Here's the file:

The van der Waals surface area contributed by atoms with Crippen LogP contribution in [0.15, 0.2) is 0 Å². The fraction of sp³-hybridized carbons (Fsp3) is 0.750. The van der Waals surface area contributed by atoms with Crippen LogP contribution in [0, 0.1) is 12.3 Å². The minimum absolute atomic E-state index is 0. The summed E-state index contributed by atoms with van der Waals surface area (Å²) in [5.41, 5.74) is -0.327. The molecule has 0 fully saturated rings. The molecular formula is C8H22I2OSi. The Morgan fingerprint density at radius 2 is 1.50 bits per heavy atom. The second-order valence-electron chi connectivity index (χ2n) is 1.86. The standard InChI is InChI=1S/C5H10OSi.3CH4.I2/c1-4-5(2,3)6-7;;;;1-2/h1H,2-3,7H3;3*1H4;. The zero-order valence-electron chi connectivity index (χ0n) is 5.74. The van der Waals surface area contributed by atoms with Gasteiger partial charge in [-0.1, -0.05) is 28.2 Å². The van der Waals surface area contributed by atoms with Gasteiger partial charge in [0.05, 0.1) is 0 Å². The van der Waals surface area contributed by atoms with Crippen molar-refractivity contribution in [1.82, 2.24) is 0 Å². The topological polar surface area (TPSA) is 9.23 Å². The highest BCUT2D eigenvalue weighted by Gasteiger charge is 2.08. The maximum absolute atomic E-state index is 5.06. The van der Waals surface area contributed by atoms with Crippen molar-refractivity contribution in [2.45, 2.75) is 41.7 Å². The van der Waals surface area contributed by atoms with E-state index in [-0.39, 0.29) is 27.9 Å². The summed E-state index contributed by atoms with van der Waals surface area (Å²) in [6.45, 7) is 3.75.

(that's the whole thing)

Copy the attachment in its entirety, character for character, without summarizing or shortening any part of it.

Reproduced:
The van der Waals surface area contributed by atoms with Crippen LogP contribution in [0.15, 0.2) is 0 Å². The fraction of sp³-hybridized carbons (Fsp3) is 0.750. The van der Waals surface area contributed by atoms with Crippen LogP contribution in [0, 0.1) is 12.3 Å². The minimum absolute atomic E-state index is 0. The summed E-state index contributed by atoms with van der Waals surface area (Å²) in [5.41, 5.74) is -0.327. The molecule has 0 fully saturated rings. The molecular formula is C8H22I2OSi. The Morgan fingerprint density at radius 2 is 1.50 bits per heavy atom. The second-order valence-electron chi connectivity index (χ2n) is 1.86. The standard InChI is InChI=1S/C5H10OSi.3CH4.I2/c1-4-5(2,3)6-7;;;;1-2/h1H,2-3,7H3;3*1H4;. The zero-order valence-electron chi connectivity index (χ0n) is 5.74. The van der Waals surface area contributed by atoms with Gasteiger partial charge in [-0.1, -0.05) is 28.2 Å². The van der Waals surface area contributed by atoms with Gasteiger partial charge in [0.05, 0.1) is 0 Å². The van der Waals surface area contributed by atoms with Crippen molar-refractivity contribution in [1.82, 2.24) is 0 Å². The topological polar surface area (TPSA) is 9.23 Å². The highest BCUT2D eigenvalue weighted by Gasteiger charge is 2.08. The maximum absolute atomic E-state index is 5.06. The van der Waals surface area contributed by atoms with Crippen molar-refractivity contribution in [2.45, 2.75) is 41.7 Å². The van der Waals surface area contributed by atoms with E-state index in [-0.39, 0.29) is 27.9 Å². The summed E-state index contributed by atoms with van der Waals surface area (Å²) in [6.45, 7) is 3.75.